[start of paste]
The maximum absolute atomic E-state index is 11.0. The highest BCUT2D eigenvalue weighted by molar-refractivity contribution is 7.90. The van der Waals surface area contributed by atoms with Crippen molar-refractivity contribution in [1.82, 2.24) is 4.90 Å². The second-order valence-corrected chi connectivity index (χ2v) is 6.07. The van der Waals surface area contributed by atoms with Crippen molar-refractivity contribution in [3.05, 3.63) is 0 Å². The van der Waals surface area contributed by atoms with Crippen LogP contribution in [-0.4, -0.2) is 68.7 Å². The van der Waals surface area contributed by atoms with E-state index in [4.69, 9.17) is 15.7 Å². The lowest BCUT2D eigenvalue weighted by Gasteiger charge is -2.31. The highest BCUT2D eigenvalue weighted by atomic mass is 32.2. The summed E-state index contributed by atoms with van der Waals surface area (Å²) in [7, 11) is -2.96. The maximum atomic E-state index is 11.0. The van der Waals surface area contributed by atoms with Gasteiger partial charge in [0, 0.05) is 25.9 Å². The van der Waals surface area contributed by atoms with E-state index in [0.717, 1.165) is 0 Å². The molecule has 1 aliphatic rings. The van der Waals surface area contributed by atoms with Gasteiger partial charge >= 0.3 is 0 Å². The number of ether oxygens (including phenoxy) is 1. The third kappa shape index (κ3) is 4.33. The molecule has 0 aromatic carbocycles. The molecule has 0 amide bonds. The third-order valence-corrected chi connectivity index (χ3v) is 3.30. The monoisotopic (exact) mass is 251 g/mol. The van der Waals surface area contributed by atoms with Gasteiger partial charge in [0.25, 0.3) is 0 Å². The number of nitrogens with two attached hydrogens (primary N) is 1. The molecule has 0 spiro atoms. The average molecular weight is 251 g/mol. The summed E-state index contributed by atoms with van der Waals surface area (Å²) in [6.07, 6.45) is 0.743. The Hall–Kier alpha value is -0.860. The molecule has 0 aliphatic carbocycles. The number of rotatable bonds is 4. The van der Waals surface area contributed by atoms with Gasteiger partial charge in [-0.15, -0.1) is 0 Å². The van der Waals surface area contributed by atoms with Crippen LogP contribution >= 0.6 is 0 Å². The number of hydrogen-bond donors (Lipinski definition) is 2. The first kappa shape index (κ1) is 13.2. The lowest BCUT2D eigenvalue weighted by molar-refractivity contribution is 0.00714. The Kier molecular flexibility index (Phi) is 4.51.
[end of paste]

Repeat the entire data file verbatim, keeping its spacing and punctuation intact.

The maximum absolute atomic E-state index is 11.0. The highest BCUT2D eigenvalue weighted by molar-refractivity contribution is 7.90. The van der Waals surface area contributed by atoms with Crippen molar-refractivity contribution in [1.82, 2.24) is 4.90 Å². The second-order valence-corrected chi connectivity index (χ2v) is 6.07. The van der Waals surface area contributed by atoms with Crippen molar-refractivity contribution in [3.05, 3.63) is 0 Å². The van der Waals surface area contributed by atoms with Crippen LogP contribution in [-0.4, -0.2) is 68.7 Å². The van der Waals surface area contributed by atoms with E-state index in [4.69, 9.17) is 15.7 Å². The lowest BCUT2D eigenvalue weighted by Gasteiger charge is -2.31. The highest BCUT2D eigenvalue weighted by atomic mass is 32.2. The summed E-state index contributed by atoms with van der Waals surface area (Å²) in [7, 11) is -2.96. The maximum atomic E-state index is 11.0. The van der Waals surface area contributed by atoms with Gasteiger partial charge in [0, 0.05) is 25.9 Å². The van der Waals surface area contributed by atoms with E-state index in [0.717, 1.165) is 0 Å². The molecule has 1 aliphatic rings. The van der Waals surface area contributed by atoms with Gasteiger partial charge >= 0.3 is 0 Å². The number of ether oxygens (including phenoxy) is 1. The third kappa shape index (κ3) is 4.33. The molecule has 0 aromatic carbocycles. The molecule has 0 amide bonds. The third-order valence-corrected chi connectivity index (χ3v) is 3.30. The monoisotopic (exact) mass is 251 g/mol. The van der Waals surface area contributed by atoms with Gasteiger partial charge in [0.25, 0.3) is 0 Å². The number of nitrogens with two attached hydrogens (primary N) is 1. The molecule has 0 spiro atoms. The average molecular weight is 251 g/mol. The summed E-state index contributed by atoms with van der Waals surface area (Å²) in [6.07, 6.45) is 0.743. The Hall–Kier alpha value is -0.860. The molecule has 0 aliphatic carbocycles. The number of rotatable bonds is 4. The van der Waals surface area contributed by atoms with Gasteiger partial charge in [-0.15, -0.1) is 0 Å². The van der Waals surface area contributed by atoms with Crippen LogP contribution >= 0.6 is 0 Å². The number of hydrogen-bond donors (Lipinski definition) is 2. The first kappa shape index (κ1) is 13.2. The lowest BCUT2D eigenvalue weighted by molar-refractivity contribution is 0.00714. The Kier molecular flexibility index (Phi) is 4.51.